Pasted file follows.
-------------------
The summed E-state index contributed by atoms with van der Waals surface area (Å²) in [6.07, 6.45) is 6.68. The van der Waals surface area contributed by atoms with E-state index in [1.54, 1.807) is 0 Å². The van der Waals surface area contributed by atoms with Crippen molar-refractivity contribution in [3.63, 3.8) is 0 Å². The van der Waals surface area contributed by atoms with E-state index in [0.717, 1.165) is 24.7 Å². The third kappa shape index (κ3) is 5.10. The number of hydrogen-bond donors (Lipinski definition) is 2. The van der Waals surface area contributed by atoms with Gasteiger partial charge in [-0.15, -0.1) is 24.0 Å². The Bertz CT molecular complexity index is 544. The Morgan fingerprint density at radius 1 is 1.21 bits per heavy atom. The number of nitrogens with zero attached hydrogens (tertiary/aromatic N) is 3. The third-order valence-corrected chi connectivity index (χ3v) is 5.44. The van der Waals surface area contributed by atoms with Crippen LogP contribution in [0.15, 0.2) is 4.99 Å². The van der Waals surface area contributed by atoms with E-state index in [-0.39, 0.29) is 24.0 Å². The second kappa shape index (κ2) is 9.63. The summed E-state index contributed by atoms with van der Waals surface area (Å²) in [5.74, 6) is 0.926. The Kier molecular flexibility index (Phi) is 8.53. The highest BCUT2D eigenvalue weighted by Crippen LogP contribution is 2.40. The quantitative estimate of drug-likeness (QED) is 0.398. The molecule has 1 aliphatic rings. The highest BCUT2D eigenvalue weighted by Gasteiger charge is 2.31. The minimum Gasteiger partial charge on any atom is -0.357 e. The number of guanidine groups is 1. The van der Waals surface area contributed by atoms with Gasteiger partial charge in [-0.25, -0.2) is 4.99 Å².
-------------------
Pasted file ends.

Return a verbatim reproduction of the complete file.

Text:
The summed E-state index contributed by atoms with van der Waals surface area (Å²) in [6.07, 6.45) is 6.68. The van der Waals surface area contributed by atoms with E-state index in [1.54, 1.807) is 0 Å². The van der Waals surface area contributed by atoms with Crippen molar-refractivity contribution in [3.63, 3.8) is 0 Å². The van der Waals surface area contributed by atoms with E-state index in [0.717, 1.165) is 24.7 Å². The third kappa shape index (κ3) is 5.10. The number of hydrogen-bond donors (Lipinski definition) is 2. The van der Waals surface area contributed by atoms with Gasteiger partial charge in [-0.15, -0.1) is 24.0 Å². The Bertz CT molecular complexity index is 544. The Morgan fingerprint density at radius 1 is 1.21 bits per heavy atom. The number of nitrogens with zero attached hydrogens (tertiary/aromatic N) is 3. The third-order valence-corrected chi connectivity index (χ3v) is 5.44. The van der Waals surface area contributed by atoms with Crippen LogP contribution in [0.15, 0.2) is 4.99 Å². The van der Waals surface area contributed by atoms with E-state index in [-0.39, 0.29) is 24.0 Å². The second kappa shape index (κ2) is 9.63. The summed E-state index contributed by atoms with van der Waals surface area (Å²) in [5.74, 6) is 0.926. The Kier molecular flexibility index (Phi) is 8.53. The highest BCUT2D eigenvalue weighted by Crippen LogP contribution is 2.40. The quantitative estimate of drug-likeness (QED) is 0.398. The molecule has 1 aliphatic rings. The highest BCUT2D eigenvalue weighted by Gasteiger charge is 2.31. The minimum Gasteiger partial charge on any atom is -0.357 e. The number of guanidine groups is 1. The van der Waals surface area contributed by atoms with Gasteiger partial charge in [-0.25, -0.2) is 4.99 Å².